A History of Not Dying Part 1: A Chronicle into the Convergence of Anxiety and Health

I’m having a harder time writing. Its starting to become a lot and I often don’t feel like writing anything. I’m not even sure whether this is cathartic anymore. Its taking a lot to keep talking about myself. I don’t want to quit this because I feel like I may be the kind of person that has a hard time following through and completing things. Anyway…

I am not crazy. I meant to start 2018 by exercising patience and not jumping to conclusions. And then NYC got hit by a cold spell on New years day. I was outside for about 20 minutes and became convinced that I may have frostbite or hypothermia. In spite of any evidence, I truly believed that the nerves beneath the skin were damaged. My wife could not hold in her laughter when comparing my hands for signs of frostbite the right one has frostbite. Turns out, she has had frostbite before and her hands had actually swelled. She didn’t even go to the hospital or stayed awake worrying. She just waited for it to go down. I really want to be like that. The first week in the year, I have been unable to think about anything except a complicated death in my sleep from nerve damage.

I wore a sock (can’t find my gloves) on the right hand for the past three days. I think it was actually helping my crazy ass. It was a pink breast cancer sock that I never wear, because its pink. I have spent hours examining my hands and concentrating to determine what I was actually feeling.


Sometimes, I am not even sure what I feel and that’s scary.  I am scared that therapy and behavior adjustment etc may not be enough. I’m starting to consider pills again. I’m scared because the last time, I went on pills I felt like I was disappearing. I hate the feeling of being anesthetized. Do I have to trade my humor, wit and entire personality to feel less insane? Then, what would my life be without everything that makes me, me. In spite of my many anxieties, I think I’m an awesome person. Except when I don’t.


It’s hard to start at a beginning of what has become an obsession with dying because the roots of anxiety were probably here a long time before they actually became a tangible problem. Is obsessing and trying to micromanage my health different from any other anxiety?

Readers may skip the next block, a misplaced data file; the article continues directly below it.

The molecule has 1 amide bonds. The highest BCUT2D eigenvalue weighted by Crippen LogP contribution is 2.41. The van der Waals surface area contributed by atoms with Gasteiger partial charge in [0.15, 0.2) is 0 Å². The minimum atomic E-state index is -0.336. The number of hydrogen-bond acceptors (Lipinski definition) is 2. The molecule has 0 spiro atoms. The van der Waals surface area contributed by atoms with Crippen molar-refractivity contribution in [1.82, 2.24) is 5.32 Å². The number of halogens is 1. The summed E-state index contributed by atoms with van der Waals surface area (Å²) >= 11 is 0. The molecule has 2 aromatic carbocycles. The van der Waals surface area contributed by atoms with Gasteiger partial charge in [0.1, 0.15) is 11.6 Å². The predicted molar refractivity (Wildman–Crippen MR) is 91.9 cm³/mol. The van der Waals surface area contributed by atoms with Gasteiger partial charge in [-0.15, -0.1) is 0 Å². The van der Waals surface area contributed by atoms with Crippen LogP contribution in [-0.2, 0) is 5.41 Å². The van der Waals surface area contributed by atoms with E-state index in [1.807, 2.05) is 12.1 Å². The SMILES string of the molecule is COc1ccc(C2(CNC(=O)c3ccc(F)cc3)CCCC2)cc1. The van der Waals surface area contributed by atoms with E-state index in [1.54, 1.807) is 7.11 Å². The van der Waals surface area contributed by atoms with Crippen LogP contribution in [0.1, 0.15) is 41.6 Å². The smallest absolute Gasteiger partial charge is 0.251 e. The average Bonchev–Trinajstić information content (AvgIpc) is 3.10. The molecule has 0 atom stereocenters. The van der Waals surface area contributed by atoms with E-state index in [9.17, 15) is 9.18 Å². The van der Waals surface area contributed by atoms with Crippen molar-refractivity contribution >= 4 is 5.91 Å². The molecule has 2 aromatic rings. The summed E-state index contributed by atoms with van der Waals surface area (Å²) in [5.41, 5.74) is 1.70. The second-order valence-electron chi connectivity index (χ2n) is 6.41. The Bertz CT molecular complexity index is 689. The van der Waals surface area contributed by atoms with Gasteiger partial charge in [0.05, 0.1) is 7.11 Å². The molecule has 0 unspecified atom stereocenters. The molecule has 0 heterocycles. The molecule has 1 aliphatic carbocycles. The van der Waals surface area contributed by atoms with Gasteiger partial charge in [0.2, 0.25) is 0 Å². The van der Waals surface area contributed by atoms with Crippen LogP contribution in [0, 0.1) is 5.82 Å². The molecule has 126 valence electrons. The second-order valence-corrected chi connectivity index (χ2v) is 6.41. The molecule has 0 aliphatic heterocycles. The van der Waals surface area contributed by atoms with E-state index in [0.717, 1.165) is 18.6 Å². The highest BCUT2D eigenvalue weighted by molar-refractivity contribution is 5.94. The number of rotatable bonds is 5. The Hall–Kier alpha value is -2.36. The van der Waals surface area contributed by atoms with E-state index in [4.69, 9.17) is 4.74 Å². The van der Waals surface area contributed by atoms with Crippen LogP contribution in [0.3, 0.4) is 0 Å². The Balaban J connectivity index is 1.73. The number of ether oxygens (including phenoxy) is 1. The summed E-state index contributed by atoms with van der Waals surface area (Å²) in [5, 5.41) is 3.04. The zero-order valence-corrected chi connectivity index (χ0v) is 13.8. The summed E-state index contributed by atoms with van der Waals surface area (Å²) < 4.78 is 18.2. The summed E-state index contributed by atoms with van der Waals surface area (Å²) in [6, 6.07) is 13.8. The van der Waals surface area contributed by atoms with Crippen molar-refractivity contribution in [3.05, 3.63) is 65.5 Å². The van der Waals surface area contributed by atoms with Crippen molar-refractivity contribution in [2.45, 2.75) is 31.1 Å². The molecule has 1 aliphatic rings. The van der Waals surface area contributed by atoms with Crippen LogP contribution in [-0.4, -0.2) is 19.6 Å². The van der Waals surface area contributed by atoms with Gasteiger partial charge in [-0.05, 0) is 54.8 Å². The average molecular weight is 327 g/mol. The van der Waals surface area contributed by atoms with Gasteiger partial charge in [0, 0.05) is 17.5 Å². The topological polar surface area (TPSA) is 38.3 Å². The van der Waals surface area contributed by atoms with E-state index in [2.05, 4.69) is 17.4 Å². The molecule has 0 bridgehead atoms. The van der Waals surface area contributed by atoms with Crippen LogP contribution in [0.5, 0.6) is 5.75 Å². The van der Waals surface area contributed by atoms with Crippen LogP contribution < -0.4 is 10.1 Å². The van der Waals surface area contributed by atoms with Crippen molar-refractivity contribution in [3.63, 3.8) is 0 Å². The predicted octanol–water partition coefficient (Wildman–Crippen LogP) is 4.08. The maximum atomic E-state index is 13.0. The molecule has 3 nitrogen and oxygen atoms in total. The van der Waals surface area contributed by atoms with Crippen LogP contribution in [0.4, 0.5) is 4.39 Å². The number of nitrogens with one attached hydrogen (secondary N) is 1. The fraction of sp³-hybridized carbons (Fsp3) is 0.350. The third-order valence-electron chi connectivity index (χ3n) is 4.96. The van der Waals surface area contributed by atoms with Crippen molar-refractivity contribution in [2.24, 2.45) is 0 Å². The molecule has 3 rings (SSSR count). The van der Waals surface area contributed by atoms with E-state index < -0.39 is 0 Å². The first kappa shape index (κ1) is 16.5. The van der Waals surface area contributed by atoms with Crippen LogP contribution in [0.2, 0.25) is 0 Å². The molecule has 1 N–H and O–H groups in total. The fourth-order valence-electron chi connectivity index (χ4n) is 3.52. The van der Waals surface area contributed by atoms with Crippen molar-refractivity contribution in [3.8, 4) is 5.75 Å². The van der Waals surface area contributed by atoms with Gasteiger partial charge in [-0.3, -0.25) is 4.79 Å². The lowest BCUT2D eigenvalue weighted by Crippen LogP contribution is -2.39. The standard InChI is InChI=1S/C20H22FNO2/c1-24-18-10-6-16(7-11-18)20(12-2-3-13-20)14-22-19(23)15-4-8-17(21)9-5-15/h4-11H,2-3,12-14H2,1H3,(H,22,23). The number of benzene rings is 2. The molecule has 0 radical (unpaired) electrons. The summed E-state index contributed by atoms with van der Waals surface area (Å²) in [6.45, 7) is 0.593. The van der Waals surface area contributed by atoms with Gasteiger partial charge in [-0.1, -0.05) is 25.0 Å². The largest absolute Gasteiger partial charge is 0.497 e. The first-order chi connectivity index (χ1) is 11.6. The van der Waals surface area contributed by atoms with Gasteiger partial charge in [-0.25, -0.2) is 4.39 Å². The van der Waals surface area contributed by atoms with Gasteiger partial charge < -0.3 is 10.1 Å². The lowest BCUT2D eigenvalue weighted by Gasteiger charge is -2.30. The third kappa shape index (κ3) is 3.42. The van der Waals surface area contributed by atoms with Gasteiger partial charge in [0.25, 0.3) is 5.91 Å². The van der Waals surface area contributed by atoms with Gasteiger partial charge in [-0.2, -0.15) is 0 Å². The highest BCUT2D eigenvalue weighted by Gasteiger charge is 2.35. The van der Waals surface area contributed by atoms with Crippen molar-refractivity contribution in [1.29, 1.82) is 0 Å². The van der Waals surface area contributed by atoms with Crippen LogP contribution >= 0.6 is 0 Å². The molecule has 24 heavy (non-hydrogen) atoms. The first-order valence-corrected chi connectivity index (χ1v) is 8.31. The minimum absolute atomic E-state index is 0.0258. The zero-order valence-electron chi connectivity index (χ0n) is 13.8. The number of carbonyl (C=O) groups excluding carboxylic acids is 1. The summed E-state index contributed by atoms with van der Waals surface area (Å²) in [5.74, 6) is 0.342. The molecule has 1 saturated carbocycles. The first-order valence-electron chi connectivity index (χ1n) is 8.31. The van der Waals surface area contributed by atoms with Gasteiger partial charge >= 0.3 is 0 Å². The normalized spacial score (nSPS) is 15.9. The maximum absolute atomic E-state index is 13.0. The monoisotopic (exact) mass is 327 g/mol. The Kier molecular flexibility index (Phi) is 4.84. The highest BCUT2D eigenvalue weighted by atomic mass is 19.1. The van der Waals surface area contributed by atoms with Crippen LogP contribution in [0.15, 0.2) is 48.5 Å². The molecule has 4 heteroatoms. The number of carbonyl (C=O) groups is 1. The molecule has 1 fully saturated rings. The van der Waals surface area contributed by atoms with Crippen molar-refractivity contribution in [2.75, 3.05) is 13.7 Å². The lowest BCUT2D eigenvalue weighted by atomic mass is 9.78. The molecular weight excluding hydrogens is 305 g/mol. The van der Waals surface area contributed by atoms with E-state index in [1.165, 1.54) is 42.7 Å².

I first started having a preoccupation with dying about a year ago during a stressful period when I felt like I had no control over my life. Any of it. I used alcohol and other things to regain a sense of control, and not think about the things that I couldn’t accept/change/deal with. It began with a bad trip fucking left at Albuquerque. It definitely was not the first time I had traveled. And yet, I remember being stuck in a spiral, going back in time and being aware that maybe I didn’t pass as a tough well-adjusted boy growing up (more sissy issues). I texted my wife to ask her about my mannerism, my voice and my ways. I was tripping. I kept going bbugsbunnyquoteack to this small effeminate dude and feeling that was who I had become. In that moment I felt like the world secretly was pointing and laughing at me. As I sunk lower and lower, I began to shiver and feel as though I was passing out. I clung to the window of our living room, having never experienced anything like this. It was the first time I had ever thought I was going to die. I looked out over the rooftops of the apartment buildings and I thought about my mother country, the feelings that I had suppressed and the feelings that I had forgotten. I wrote a letter to myself to remember these feelings that I had brushed over and avoided through the years. All the while, my heart was pumping out of my chest. I called my wife and told her that I may be dying. She rushed home to the side of her beloved (that’s me). I drank lots of water, took a shower and turned in. It was the longest night of my life. I wasn’t sure that I would survive the night.

ru3qmThe next day, feeling disoriented and woozy, I went to the pharmacy and checked my blood pressure (198/98). The pharmacist told me to go to the emergency room. I had never been to the ER  so I decided to walk there. I was taken to the ER: Critical Care Unit because my blood pressure had risen to 238/112 (stroke risk). I spent the entire day at the hospital, running tests, being lectured about taking blood pressure medication and staying away from drugs. Also waiting, hours for a bed, hours for the doctor. It was my fault. I knew that. I was given Amlodipine and discharged 6 hours later.